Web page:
Steeple Remove - Position Normal - Albums - Reviews - Soundblab

Steeple Remove - Position Normal

by Jeff Penczak Rating:7 Release Date:2015-11-22

Bear with me for this is a weird one and the information surrounding it (mostly in French) is confusing and contradictory. The fourth (Discogs says fifth) album from this veteran (18-year-old) French (Rouen) quartet gets a belated (?) release, having originally been released way back in January. The (apparently) new imprint (Gonzaï) mentions this version is being released on Not for Sale Records (the catalogue number NFSR001 supports this) and Gonzaï’s website claims it’s based in Paris... Kentucky (pop. 8500)!

The publicity machine also highlights the fact that three of the tracks originally appeared in the Emmy Award-winning, cult (French) sci-fi series, Les Revenants (not to be confused with the godawful American ripoffs, The Returned and Resurrection or the upcoming Leo DiCaprio film), although I’ve already heard (and loved) the soundtrack by Mogwai (which doesn’t include any Steeple Remove tracks). Whew! Now that your brain is suitably rewired for sound, let’s, uh, return to the album at hand.

     Steeple Remove’s sound has been described as shoegaze, krautrock, and post punk, but opener ‘Mirrors’ sounds rather gothic to me (the singer reminds me of Bauhaus frontman Peter Murphy) with a heavy dose of darkwavers Clan of Xymox stalking around in the background. Unfortunately, a lengthy mid-song digression derails any energy the track initially created.

     ‘Silver Banana’ conjures up images I’d rather not perpetuate, although the Electroclash buzz does get the blood flowing and the feet moving. The next three tracks may be familiar to fans of Les Revenants, but don’t expect Mogwai. For starters, ‘Unclean’ (actually used in three episodes) has a stalking vampire vibe that reminds us of The Bad Seeds’ unforgettable performance in the night club scene of Wim Wenders’ Der Himmel über Berlin (Wings of Desire), while the psychedelic pop of the vibrating ‘Sunshine’ leans closer to Plasticland, Kula Shaker, and Brian Jonestown Massacre. Finally, ‘Invisible Lights’ (from the “Serge et Toni” episode if you’re keeping score) sounds like The Handsome Family’s theme from True Detective (first season, thank you) crossed with some diabolically weird shit thunked up by David Lynch for one of his solo albums (and foisted upon Julee Cruise to interpret). (I’m gonna have to go rewatch the first season to see how these songs were incorporated into the show, but as stand alone tracks, they sound great.)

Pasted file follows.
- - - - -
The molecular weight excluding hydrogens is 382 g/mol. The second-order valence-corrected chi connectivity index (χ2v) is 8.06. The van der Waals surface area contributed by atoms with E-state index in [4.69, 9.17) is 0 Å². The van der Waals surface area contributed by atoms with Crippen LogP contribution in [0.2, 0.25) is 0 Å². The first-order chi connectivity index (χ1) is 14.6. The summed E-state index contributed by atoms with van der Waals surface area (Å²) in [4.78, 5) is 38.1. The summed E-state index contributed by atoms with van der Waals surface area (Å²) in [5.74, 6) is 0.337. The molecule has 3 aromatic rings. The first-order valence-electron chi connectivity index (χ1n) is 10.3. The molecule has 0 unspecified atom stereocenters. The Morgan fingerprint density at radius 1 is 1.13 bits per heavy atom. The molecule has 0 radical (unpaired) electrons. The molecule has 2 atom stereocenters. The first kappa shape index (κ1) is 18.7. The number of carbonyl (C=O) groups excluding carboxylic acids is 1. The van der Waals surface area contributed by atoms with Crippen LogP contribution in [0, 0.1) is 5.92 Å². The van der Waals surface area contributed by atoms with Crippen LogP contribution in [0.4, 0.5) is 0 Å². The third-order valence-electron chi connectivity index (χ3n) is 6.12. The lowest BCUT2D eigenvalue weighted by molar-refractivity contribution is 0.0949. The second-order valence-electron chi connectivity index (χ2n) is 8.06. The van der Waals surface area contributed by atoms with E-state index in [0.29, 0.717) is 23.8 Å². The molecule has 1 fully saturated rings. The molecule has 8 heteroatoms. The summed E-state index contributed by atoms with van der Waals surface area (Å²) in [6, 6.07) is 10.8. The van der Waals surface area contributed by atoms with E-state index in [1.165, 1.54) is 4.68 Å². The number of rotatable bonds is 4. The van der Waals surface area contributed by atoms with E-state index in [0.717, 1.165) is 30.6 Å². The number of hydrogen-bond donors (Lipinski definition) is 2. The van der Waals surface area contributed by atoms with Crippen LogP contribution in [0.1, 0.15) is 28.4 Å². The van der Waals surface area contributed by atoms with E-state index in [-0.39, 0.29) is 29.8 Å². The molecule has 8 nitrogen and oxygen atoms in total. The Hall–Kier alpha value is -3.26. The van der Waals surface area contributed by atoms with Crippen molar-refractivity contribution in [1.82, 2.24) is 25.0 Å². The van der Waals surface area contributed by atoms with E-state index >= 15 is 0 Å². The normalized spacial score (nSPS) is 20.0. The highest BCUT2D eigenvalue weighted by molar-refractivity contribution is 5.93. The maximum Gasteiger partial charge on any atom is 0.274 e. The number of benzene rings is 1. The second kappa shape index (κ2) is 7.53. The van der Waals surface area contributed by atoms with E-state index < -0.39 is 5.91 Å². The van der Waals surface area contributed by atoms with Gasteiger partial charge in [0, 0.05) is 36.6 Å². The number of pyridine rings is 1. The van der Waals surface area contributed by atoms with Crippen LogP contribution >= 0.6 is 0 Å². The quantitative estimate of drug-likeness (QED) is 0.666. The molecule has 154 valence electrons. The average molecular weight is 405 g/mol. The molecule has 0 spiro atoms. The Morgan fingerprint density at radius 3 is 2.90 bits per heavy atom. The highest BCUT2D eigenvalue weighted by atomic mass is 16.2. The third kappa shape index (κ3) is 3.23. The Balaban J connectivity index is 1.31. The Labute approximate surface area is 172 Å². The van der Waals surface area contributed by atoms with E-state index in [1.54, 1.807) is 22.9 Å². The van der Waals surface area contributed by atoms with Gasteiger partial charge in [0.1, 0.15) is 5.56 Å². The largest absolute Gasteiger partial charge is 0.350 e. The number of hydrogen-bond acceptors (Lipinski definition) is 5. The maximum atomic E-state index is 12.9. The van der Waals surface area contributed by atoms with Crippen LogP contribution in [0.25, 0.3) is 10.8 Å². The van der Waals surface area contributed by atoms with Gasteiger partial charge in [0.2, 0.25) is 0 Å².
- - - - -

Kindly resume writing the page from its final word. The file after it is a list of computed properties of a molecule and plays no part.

Returning (sorry!) to the rest of the album, ‘Calling Up’ will get you Raveonettes fans in a tizzy, ‘Imaginary Girl’ finally rewards those “shoegazer” labels (although the detour into Enoville for some not-so-Discreet ambient textures is unnecessarily unsettling), and why-oh-why ‘Home Run’ starts with Toni Basil’s ‘Mickey’ beat is puzzling to say the least. Thankfully we’re mercifully saved when it grows up and turns into a rather bouncy Nouvelle Vague synth smash. Still, at over seven minutes, it could’ve used some editing – even that’s a bit long for a spandex ballet. The last half sounds like a completely different song trying to escape the clutches of krautock and these twains don’t meet in my musical universe.

     My patron saint and guardian angel Jeanne D’Arc was burned at Rouen, but I’m not sure this is what she was listening to “while the flames rose to her Roman nose and her Walkman started to melt”, but it will light a fire under the more complacent listener, and perhaps that’s what Steeple Remove want to do – make us reject the boring, cookie-cutter music that the game shows and charts are spoon feeding us and tune in and turn on to something fresh and nouvelle. Well, mission accomplished. C’est bon!

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